Abstract: This book project explores the changing dynamics of marriage and family life in postwar Japan based on an examination of the life histories of single mothers. Using an interdisciplinary approach, my project seeks to contribute to an understanding of the processes which have shaped family life in twentieth century Japan, and thereby extend existing theories of the modern family. To explore these processes, my analysis relies on life history interviews I conducted with divorced and unmarried single mothers in Tokyo.
Single mothers provide unique insight into the changing dynamics of family life in Japan, as women who have to the most part directly experienced marriage and the normative ideal of family as married wives and mothers, but who have also been marginalized by the same ideal as single mothers. Their stories allow us to see the pressures women face in getting married and becoming a mother, and how women's lives are shaped by family norms. Their personal experiences and perspectives also allow insight into the ways in which women respond to, resist and reinterpret the meaning of family in contemporary Japan.
In examining both the character and operation of family norms, as well as their negotiation in everyday life, I hope to contribute to an understanding of the complex interactions between family, modernity and social change in contemporary Japan.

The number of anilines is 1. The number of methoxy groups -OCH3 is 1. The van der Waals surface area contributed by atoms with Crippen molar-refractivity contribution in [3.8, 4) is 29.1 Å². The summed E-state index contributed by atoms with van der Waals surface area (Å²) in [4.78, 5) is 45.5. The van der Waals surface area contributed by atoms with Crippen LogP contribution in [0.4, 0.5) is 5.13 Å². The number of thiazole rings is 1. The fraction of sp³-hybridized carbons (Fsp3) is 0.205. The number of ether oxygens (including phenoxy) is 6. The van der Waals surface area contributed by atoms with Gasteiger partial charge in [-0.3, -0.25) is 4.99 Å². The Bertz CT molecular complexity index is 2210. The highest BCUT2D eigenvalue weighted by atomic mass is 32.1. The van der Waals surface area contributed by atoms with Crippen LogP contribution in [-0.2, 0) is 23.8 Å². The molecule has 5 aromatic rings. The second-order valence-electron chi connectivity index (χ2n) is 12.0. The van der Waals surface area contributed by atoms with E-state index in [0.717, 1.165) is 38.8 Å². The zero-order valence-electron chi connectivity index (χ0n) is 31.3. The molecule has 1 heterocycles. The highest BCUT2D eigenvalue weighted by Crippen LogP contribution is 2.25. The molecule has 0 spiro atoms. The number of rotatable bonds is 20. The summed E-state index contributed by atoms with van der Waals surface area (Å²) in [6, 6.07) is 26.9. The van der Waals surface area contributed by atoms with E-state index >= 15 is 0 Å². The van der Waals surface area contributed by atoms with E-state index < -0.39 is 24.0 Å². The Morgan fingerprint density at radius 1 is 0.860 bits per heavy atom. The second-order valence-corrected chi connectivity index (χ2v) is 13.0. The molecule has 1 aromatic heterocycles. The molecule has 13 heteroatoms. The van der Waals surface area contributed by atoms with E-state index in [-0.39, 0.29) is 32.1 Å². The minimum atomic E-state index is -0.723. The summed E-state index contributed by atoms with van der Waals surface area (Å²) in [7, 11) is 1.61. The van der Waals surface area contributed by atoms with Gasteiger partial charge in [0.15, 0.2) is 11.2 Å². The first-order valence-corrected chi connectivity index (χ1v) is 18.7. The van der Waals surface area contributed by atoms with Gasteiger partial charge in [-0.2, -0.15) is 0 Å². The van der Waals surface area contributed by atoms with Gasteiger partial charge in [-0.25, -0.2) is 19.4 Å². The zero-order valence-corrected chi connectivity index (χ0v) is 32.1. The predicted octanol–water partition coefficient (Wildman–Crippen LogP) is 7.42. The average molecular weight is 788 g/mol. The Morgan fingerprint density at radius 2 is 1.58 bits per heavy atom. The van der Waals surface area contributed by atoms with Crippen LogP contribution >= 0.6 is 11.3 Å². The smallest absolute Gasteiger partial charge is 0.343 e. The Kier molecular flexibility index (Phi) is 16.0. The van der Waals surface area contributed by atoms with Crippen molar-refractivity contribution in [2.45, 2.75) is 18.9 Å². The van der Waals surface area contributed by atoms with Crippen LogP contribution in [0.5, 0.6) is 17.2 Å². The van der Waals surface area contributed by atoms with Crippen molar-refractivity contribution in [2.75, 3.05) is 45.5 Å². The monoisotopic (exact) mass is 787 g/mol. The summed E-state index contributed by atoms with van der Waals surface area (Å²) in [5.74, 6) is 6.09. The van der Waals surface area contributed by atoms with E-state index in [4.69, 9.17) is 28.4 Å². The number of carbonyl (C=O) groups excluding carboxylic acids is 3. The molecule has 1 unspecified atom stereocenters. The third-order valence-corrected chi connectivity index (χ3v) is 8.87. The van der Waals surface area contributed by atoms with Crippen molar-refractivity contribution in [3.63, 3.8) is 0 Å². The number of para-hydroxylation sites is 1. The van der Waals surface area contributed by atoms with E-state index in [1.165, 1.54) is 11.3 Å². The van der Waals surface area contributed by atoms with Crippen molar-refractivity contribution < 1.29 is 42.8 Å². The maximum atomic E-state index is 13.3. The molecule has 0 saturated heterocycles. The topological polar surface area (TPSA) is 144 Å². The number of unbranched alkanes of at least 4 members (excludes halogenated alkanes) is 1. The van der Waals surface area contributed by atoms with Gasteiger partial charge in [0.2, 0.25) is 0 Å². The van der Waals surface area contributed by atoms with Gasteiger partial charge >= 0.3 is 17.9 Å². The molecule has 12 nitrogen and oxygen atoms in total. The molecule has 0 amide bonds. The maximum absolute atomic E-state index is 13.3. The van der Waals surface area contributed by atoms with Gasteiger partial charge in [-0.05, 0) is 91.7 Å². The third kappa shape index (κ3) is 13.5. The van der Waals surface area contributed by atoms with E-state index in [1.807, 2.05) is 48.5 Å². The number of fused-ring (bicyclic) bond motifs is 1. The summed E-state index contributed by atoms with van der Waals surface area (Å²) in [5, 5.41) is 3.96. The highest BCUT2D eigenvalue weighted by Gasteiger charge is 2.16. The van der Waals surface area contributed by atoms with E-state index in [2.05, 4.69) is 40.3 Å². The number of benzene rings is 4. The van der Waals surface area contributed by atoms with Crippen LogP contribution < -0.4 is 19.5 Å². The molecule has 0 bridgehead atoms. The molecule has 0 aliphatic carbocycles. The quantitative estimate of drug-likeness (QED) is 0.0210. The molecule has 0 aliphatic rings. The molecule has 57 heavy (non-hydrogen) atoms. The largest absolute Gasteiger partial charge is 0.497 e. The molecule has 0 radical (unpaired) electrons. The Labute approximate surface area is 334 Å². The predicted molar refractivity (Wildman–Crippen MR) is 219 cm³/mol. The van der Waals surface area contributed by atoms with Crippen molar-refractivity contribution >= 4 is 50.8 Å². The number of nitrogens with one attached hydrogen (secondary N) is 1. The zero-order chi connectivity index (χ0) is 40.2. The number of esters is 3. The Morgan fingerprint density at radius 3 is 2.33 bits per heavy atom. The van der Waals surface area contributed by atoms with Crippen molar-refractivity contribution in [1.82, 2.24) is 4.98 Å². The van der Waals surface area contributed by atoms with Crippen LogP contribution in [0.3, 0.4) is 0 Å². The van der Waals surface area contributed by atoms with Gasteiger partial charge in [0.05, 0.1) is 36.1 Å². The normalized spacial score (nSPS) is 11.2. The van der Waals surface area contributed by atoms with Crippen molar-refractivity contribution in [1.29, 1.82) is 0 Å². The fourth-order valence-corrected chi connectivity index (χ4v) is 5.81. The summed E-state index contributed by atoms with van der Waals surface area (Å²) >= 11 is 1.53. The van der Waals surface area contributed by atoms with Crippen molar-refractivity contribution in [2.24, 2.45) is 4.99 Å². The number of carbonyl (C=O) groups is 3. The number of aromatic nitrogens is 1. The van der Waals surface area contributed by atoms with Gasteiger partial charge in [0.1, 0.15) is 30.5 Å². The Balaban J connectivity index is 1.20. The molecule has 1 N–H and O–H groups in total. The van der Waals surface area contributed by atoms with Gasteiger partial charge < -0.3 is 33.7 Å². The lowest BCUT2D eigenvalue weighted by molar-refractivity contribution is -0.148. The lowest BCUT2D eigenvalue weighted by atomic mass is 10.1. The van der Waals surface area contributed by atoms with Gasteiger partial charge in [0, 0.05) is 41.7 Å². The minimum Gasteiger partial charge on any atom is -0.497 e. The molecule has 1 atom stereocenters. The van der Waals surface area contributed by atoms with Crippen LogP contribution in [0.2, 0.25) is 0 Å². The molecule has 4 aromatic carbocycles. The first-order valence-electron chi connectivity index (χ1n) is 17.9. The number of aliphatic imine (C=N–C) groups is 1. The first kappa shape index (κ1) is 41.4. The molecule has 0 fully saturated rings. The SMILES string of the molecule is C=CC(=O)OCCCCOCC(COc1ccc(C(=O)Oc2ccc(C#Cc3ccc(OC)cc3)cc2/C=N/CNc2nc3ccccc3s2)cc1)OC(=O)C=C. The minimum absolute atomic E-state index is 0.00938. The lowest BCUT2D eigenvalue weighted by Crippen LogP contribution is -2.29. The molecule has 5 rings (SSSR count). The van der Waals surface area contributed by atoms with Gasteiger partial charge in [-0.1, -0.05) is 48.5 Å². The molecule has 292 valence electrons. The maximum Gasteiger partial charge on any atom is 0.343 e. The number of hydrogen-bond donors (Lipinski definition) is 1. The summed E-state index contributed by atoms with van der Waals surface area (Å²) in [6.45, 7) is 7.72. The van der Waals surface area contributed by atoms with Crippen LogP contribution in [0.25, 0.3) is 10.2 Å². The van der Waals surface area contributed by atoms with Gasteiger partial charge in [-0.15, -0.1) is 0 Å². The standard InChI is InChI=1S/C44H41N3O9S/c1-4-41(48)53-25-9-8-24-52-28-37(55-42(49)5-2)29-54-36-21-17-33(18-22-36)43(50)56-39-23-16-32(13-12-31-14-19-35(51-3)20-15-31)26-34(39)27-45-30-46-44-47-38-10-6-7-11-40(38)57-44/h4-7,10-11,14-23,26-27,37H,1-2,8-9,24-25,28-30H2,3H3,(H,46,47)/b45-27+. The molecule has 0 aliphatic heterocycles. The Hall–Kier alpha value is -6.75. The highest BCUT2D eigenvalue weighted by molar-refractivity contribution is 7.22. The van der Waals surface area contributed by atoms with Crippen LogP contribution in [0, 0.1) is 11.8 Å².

Sustaining Total War: Militarisation, Economic Mobilisation and Social Change in Japan and Korea (1931-1953)
Nature: NWO Vidi
Project leader: Kasia Cwiertka
Project members: -
Abstract: This project deals with the question as to how the Asian-Pacific War (1931-1945) and the Korean War (1950-1953) influenced the Japanese and Korean societies, by studying the production, distribution, preparing and consumption of food during these periods, assuming that changes in these processes also brought about changes in the social environment.
Historical Consciousness and the Future of Modern China and Japan: Conservatism, Revisionism, and National Identity
Nature: NWO Vici
Project leader: Axel Schneider and Rikki Kersten
Project members: The principal researchers are Prof. dr. Rikki Kersten and Prof. dr. Axel Schneider. They lead a team of comparative scholars, including three Ph.D candidates and two postdoctoral researchers
Abstract: This project seeks to deliver a study of the conservative and revisionist reinterpretation of tradition and its impact on the creation of national and political identity in modern China and Japan. It is a comparative study, and as such, one that promises to enhance our knowledge not only of historical thought and ideas about history in these two countries, but also, how thinking in each country about the past has influenced that phenomenon in the other country. The main outcome will be a monograph on Historical Consciousness in Modern China and Japan, co-authored by the principle researchers. In addition to the workshop and conference proceedings, there will be three PhDs (from the AIOs) and two draft monographs (from the Postdocs). The most exciting outcome will be the development of a cohort of comparative scholars, who are able to engage in the comparative study of modern China and modern Japan.